This week, I was interviewed for a podcast called "Let's Master English". The host, Coach Shane, is a really smart guy and easy to talk to.
We talked about how I got started with PhraseMix, some of my recommendations for language learners, describe my idea of "bottlenecks" in language learning, and the upcoming live PhraseMix Academy class.
And you can also subscribe to the podcast with iTunes.
In English, the word "bottleneck" describes something that slows down a process.
Think about the shape of a wine bottle. The bottom part is wider, but in order for the wine to pour out, it has to pass through the narrow "neck" of the bottle. This limits how quickly you can pour it.
We use the term "bottleneck" to talk about things like business processes. Whenever one specific part of a system is slowing down the entire system, it's a bottleneck.
Where are your bottlenecks?
It can be really useful to consider where the bottlenecks in your English learning are.
For example, imagine someone who never learns the English alphabet. Even if this person lives in an English-speaking country, surrounded by English signs, books, magazines, and so on, they will never learn to read. All of those...
When I was in college, I studied the plays of William Shakespeare. Shakespeare is probably the greatest writer in the English language, but he wrote several hundred years ago. So some of his plays can be hard to understand for modern English speakers.
The comedies were especially hard to understand. I remember the professor explaining some of the jokes in class. Eventually I understood Shakespeare's jokes. But even after understanding them, I still didn't laugh much. Shakespeare's jokes just aren't funny any more.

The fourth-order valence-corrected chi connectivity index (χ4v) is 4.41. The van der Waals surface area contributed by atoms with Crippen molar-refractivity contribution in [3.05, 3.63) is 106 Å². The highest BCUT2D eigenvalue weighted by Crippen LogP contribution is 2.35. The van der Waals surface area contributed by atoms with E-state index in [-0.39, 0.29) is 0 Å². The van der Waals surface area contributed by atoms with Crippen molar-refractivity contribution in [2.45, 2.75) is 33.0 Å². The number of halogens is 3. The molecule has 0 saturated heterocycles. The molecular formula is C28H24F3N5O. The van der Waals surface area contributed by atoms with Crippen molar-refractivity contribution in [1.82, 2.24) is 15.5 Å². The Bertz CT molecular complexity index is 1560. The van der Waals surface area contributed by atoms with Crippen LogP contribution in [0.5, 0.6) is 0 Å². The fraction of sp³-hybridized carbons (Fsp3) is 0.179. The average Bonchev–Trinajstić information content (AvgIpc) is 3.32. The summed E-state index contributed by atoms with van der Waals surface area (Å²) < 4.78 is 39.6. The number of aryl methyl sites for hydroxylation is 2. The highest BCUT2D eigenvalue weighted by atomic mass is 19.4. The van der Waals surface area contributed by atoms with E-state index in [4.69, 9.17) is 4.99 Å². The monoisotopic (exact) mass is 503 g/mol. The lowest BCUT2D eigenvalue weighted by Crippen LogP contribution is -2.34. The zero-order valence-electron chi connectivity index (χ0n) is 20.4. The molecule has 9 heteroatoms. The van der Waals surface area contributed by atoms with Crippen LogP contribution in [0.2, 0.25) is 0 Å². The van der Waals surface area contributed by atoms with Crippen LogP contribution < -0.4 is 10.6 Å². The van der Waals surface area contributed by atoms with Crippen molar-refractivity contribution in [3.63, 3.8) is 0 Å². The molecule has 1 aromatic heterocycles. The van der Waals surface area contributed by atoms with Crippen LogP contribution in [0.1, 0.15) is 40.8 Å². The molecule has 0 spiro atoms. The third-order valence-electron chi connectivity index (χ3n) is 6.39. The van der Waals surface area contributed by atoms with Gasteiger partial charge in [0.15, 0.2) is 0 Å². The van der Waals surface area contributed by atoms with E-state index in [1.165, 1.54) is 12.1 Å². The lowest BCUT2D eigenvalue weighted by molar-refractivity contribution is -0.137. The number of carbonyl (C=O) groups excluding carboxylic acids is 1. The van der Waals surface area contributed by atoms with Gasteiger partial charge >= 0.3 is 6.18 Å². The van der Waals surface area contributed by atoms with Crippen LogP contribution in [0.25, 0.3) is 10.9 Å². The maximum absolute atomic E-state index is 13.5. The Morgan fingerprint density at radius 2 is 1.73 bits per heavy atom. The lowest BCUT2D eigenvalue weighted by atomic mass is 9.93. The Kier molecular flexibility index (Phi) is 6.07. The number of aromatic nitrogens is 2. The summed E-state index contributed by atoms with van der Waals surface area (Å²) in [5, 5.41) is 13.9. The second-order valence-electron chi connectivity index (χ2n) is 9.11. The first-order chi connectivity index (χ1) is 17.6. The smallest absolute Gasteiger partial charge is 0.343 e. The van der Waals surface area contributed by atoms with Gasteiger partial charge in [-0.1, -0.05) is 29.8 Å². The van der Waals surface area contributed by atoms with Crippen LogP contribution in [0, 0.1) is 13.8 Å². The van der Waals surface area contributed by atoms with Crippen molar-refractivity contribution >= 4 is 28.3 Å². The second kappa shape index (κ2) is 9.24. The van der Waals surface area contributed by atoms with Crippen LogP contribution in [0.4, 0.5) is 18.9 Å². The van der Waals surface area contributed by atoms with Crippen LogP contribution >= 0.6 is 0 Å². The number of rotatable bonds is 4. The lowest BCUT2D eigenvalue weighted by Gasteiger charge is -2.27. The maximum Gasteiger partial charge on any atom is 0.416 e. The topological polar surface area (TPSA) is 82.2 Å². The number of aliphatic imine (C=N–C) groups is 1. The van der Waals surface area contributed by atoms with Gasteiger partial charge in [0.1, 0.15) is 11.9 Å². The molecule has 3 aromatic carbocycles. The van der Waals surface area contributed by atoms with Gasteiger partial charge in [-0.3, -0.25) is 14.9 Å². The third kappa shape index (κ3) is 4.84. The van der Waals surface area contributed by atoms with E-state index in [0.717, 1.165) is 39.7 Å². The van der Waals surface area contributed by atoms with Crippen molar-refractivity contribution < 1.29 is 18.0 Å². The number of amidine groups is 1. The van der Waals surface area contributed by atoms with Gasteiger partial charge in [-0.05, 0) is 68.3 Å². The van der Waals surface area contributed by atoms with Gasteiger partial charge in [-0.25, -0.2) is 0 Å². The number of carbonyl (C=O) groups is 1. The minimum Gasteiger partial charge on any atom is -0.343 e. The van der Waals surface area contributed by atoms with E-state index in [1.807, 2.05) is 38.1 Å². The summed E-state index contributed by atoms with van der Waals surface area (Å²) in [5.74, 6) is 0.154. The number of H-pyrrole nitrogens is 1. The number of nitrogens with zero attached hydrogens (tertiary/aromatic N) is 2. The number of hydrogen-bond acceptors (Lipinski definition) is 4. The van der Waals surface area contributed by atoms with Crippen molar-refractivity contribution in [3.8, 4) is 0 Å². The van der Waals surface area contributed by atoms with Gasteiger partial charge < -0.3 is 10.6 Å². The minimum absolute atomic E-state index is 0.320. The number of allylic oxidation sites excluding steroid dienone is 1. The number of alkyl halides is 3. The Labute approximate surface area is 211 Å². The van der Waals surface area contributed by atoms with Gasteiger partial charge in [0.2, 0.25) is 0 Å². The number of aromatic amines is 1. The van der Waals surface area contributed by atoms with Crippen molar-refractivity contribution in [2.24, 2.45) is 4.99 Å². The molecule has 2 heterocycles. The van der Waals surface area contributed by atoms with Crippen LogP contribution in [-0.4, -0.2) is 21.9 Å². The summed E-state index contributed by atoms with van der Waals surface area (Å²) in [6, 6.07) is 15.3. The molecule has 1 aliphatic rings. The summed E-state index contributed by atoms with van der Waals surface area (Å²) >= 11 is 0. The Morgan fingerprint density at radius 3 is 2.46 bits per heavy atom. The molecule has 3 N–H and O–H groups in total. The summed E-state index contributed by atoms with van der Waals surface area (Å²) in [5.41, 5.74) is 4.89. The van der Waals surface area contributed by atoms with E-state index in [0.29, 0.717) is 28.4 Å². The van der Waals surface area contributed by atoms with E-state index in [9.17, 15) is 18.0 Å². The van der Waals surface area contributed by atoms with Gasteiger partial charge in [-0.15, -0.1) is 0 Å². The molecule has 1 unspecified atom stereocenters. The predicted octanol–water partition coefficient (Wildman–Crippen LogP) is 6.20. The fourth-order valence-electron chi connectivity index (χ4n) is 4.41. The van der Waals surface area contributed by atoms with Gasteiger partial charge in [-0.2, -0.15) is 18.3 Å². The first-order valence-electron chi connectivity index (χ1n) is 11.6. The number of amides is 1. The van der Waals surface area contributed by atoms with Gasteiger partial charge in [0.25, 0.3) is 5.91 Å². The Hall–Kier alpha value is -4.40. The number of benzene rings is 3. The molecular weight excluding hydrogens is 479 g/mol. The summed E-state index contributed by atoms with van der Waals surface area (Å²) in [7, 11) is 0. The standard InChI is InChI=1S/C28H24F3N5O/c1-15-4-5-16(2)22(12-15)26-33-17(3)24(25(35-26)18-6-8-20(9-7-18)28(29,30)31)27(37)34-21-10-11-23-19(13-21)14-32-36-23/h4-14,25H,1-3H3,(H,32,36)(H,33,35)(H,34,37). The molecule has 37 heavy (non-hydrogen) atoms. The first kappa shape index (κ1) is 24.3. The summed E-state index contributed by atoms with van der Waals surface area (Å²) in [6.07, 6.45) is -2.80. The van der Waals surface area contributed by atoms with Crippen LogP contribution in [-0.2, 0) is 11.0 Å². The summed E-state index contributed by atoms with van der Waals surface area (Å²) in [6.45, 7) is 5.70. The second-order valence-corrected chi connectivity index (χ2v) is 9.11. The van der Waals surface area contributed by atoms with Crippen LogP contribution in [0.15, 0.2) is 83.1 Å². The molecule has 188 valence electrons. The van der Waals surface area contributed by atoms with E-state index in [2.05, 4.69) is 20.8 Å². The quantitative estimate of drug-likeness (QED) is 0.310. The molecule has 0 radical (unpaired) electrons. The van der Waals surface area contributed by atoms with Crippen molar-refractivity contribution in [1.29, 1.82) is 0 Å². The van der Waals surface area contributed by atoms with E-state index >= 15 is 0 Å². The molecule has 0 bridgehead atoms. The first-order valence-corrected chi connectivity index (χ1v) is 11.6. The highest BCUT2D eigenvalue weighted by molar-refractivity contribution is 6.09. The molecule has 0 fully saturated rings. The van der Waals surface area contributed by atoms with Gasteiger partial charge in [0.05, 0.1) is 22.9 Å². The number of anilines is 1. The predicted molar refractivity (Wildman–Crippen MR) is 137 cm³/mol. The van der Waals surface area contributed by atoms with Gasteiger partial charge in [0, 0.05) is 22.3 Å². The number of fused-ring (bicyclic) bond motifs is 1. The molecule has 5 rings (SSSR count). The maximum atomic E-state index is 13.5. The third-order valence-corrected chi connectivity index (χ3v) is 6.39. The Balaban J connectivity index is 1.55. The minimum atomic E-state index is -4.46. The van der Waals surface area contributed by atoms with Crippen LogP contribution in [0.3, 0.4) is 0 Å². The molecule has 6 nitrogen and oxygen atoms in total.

It can be the same thing across languages and cultures. Some of the things that are really funny to people in one country can seem boring, dumb, or odd to people in another country. If I say something using a funny choice of words, some native speakers might laugh. But if...
I recently finished the project that I've been working on for a long time, the updated Phrase Mixer. Now I have some time to sit back and think about what's next. What else can I add to PhraseMix to make it more useful and effective?
I thought it would be good to ask you, the readers and subscribers. Here are a few of my ideas. Tell me if any of these seem good.
Idea #1: New PhraseMix Premium levels
A lot of websites offer different subscription levels. The lowest level is the cheapest but doesn't include as many features. Higher levels cost more but offer more.
Recently, one PhraseMix reader suggested adding a cheaper level for PhraseMix Premium. With this level, you would get to listen to just the recent lessons, not all of the 1,600+ lessons that I've already published.
I hope you don't mind me bragging.
I've recently updated the Phrase Mixer, the tool that lets PhraseMix Premium subscribers review PhraseMix English lessons. If you've never used it, try out the limited Phrase Mixer sample version for free.
The Phrase Mixer is something I thought of many years ago when I started building PhraseMix: a simple tool that plays short audio lessons and keeps track of what you've studied so that you can review it later. I've finally created that tool, and I'm happy to share it with you.
How does it work?
Each PhraseMix lesson has an audio recording. When you visit a lesson page and listen to it, that lesson gets automatically added to your "review list". The review list tells the Phrase Mixer which lessons to play for you.
The Phrase Mixer also tries to...